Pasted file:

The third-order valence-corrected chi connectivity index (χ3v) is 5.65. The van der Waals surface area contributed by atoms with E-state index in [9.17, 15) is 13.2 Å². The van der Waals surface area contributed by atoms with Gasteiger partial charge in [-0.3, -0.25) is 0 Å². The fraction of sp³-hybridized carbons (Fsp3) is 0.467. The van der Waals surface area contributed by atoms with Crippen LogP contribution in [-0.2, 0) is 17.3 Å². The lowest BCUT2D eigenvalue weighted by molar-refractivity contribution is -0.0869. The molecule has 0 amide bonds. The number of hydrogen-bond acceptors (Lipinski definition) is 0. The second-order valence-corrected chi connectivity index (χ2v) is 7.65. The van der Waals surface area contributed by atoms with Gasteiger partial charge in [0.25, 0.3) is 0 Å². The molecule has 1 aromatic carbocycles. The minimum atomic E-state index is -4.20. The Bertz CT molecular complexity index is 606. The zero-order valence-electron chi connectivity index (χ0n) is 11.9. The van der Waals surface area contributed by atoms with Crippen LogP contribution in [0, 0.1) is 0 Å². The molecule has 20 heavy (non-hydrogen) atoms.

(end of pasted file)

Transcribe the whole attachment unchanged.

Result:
The third-order valence-corrected chi connectivity index (χ3v) is 5.65. The van der Waals surface area contributed by atoms with E-state index in [9.17, 15) is 13.2 Å². The van der Waals surface area contributed by atoms with Gasteiger partial charge in [-0.3, -0.25) is 0 Å². The fraction of sp³-hybridized carbons (Fsp3) is 0.467. The van der Waals surface area contributed by atoms with Crippen LogP contribution in [-0.2, 0) is 17.3 Å². The lowest BCUT2D eigenvalue weighted by molar-refractivity contribution is -0.0869. The molecule has 0 amide bonds. The number of hydrogen-bond acceptors (Lipinski definition) is 0. The second-order valence-corrected chi connectivity index (χ2v) is 7.65. The van der Waals surface area contributed by atoms with Gasteiger partial charge in [0.25, 0.3) is 0 Å². The molecule has 1 aromatic carbocycles. The minimum atomic E-state index is -4.20. The Bertz CT molecular complexity index is 606. The zero-order valence-electron chi connectivity index (χ0n) is 11.9. The van der Waals surface area contributed by atoms with Crippen LogP contribution in [0, 0.1) is 0 Å². The molecule has 20 heavy (non-hydrogen) atoms.